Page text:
Is it disengenous to have a open a restaurant in the same location, with a very similar name to a restaurant that got great national reviews but went down in flames? I'll just leave you to mull on that while I talk about the second new incarnation.
There's a problem, of course, with going out to eat at a mediocre place. There's no real incentive to writing it up. Yes, you've taken one for the team, but talking about it seems distasteful at best.
And so it is with the new owners/management at Gotham Tavern. A few months back, they had a press event that we attended where the beer was the best thing we tried. Which isn't to say the food was bad... but it was rather hotel-restaurant-esque. You know, Denny's-like rather than Clyde Common-like. And interestingly, the chef/owner was former chef at the Rose City Cafe at PDX, owned by Hilton.
They still have three taps, this time around they are PBR, Bridgeport IPA, and Off the Rails War Pigs (a hefeweizen). As soon as I saw the beer tap selection, that set the bar for me. Going from La Chouffe in the RIPE/Habetz days to Mac-n-Jacks African Amber in the Speakeasy days to PBR now -- aiming low. Aiming really low. (Though I have to admit I'm pleased to see Off the Rails in my neighborhood)
We were the only ones drinking beer. (and the only folks not dressed to the teeth). We tried their artichoke dip, calamari, crab cakes and baby back ribs, and they were all okay, but none of them were great, none good enough that I'd order them again. If anything, the fry oil seemed to not really be hot enough as the calamari was perfectly done, but not at all crispy, and the crab cakes were tough (but had some real crab shell in them).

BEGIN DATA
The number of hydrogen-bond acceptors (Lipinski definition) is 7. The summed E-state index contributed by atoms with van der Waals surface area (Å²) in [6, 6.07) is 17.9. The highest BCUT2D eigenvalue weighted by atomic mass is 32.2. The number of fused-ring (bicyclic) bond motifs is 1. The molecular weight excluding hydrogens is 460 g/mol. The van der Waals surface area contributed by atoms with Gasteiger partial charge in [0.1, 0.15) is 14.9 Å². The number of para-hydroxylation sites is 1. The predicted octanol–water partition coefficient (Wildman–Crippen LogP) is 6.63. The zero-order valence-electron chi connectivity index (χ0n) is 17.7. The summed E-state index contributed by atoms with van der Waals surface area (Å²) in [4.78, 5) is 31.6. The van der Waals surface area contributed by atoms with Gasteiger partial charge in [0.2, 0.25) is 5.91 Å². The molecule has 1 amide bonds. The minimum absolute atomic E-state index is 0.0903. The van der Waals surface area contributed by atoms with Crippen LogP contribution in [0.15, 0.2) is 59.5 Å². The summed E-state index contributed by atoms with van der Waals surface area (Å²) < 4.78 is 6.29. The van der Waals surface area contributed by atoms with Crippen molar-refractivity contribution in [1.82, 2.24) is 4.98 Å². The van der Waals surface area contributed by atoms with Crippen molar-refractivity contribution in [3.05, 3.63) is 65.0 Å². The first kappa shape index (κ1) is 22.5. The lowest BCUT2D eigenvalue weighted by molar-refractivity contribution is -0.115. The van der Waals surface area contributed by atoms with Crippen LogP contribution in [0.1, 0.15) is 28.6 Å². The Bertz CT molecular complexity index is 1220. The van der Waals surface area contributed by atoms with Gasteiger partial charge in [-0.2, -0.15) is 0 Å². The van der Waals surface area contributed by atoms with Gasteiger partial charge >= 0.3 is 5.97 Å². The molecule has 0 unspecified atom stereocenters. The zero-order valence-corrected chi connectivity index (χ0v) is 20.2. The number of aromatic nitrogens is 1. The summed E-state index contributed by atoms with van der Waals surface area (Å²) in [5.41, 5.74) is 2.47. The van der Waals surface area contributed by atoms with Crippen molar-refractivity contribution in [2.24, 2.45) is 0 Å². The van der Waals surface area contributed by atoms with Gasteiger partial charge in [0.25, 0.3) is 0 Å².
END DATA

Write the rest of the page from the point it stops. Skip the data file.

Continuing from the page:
So we went back recently. The place was quite when we walked in, with one table on the restaurant side, with a guy slumping in the booth. It was still happy hour, so we ordered our beers and an order of classic wings. Suddenly, the guy in the booth jumps up: oh, he's the chef.
The wings were very good ($3 happy hour, $7 regular menu). There were ten good-sized meaty "wings" with celery and bleu cheese dressing, and I'd go back there for them anytime.
The menu is divided into appetizers ($6-$9), greens ($6-$12), sandwiches ($8-$9), and entrees ($11-$22). There is exactly two items for vegetarians: the creamy risotto with spinach & portabella mushrooms ($12), and the portabella mushroom sandwich ($9).
So we ordered the Gotham Burger ($9) and the Bear's baby back ribs half rack ($15). The ribs are an entree, so a salad soon arrived with a sourish ranch dressing. The sourness put us off a bit.
The food came quickly: the burger cooked to order, with thickish steak fries; and the ribs with mashed potatoes and zucchini. I'm blocking out about the burger: I remember not really caring for it (and I like burgers), in spite of it being cooked to order. The baby back ribs however, were memorable: no flavor, eat-without-your-dentures-tender, with a sauce didn't really impart any flavor. The result was like eating bland pork. The mashed potatoes were also sour and a bit bitter, and the zucchini was limp, greasy, and tasteless.
Meanwhile, the place was becoming more surreal. It appeared a craigslist meet-up was happening across from us, and a young woman with a shirt cut down to there, and a skirt cut up to there was offering Kahlua drink specials with suggestive names and Kahlua recipes. The open mike was supposed to start at 8, but lucky us, it started early! Oh boy!